3-29-11: Paper or Plastic–for a Small Fee?
Paper, plastic, or WYPR tote? It’s a question that lawmakers are pondering this session–currently, there are at least 3 bills before the Maryland General Assembly dealing with shopping bags. The most far-reaching is sponsored by Delegate Al Carr, Democrat of Montgomery County, in the House, and Democrat Jamie Raskin, also of Montgomery County, in the Senate. It would require shoppers in Maryland to pay five cents for each disposable bag they take from stores–both paper and plastic. 1 or 2 cents would go to the store (2 if they have a plastic bag recycling system in place), and the remainder would go to the state, with much of that revenue targeted for the Chesapeake Bay Trust.
If the measure passes, Maryland would become the first state to adopt a disposable bag fee.
There are economic objections to the bill: Jeff Zellmer, Vice-President, Government and Community Affairs, for the Maryland Retailers Association, opposes this bill. He says it will be hard for some consumers to bear the extra cost.
“I mean, it’s a pass through, we’re a conduit. But we don’t like any ill effects on our customers. It brings harsh things. A nickel means a lot to them. When you’re on food stamps, you’re getting 20 bags, that’s a dollar—that’s a meal some places.”
The company Advance Polybag, Inc., which has a manufacturing plant in Elkridge, in Howard County, says the bill would endanger the jobs of 140 people who work at the plant. Advanded Polybag released a statement last week that said as much:
It will tax people at a time when the state is already struggling with 220,000 unemployed. No other state has implemented such a policy, and in fact, states that have tried, have rejected such proposals – instead opting to promote recycling efforts – a more effective solution to litter.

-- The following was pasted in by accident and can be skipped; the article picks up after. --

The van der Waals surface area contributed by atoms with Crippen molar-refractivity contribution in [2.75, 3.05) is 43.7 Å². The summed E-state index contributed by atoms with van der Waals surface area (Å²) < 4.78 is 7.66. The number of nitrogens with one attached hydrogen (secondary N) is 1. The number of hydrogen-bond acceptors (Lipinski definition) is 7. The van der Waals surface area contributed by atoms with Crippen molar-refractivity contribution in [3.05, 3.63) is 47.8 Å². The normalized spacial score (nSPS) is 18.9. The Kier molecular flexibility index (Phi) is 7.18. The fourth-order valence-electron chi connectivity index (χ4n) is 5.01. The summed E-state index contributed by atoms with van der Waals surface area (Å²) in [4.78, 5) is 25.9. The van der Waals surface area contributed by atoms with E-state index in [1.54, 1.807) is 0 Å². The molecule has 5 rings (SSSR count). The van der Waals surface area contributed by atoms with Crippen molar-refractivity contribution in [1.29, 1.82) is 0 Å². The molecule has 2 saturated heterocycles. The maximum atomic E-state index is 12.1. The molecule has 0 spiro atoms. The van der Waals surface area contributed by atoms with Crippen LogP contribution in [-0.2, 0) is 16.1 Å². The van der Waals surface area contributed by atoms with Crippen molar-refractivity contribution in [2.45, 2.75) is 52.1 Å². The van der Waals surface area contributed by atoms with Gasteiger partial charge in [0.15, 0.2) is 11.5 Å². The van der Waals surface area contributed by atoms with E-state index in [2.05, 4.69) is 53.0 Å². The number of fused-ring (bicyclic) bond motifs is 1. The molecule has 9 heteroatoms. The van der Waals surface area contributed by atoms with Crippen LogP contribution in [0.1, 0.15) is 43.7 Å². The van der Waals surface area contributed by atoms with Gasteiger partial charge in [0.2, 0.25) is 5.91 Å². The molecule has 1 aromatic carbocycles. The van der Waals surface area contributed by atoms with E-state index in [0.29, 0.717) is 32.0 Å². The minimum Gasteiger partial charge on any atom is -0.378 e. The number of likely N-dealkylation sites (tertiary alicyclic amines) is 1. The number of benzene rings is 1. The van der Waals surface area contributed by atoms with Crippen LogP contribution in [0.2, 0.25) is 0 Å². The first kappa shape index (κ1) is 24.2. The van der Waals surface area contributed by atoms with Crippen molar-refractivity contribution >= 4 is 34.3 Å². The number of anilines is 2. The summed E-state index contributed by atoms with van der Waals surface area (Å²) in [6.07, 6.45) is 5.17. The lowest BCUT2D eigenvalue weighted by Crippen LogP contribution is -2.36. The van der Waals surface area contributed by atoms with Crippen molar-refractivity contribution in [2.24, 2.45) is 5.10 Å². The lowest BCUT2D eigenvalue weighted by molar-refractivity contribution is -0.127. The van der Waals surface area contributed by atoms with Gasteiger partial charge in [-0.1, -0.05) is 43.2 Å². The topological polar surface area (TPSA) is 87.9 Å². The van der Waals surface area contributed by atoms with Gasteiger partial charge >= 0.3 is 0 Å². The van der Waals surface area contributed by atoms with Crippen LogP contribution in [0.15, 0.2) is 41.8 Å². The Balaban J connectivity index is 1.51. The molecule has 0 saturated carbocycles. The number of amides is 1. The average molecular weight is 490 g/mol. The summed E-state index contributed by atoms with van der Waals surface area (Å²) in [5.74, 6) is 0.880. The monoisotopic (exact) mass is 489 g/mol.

Meanwhile, Senator Joan Carter Conway, Democrat of Baltimore, who chairs the Senate panel that oversees environmental issues, told The Washington Post that in this economy, “it’s the wrong time” to pass such a bill.
The bill is currently caught up in committee, and may not pass this session. However, the issue may be decided on a local level–a separate bill currently before the legislature would enable Prince George’s County to impose a 5 cent fee, and Montgomery County is also pursuing its own law. Meanwhile, there’s another bill in the legislature, sponsored by Stephen Lafferty of Baltimore County, that would require certain retailers to establish in-store recycling programs for carry-out plastic bags.
Sheilah speaks about these options with Delegate Al Carr, who’s sponsoring the nickel-a-bag bill.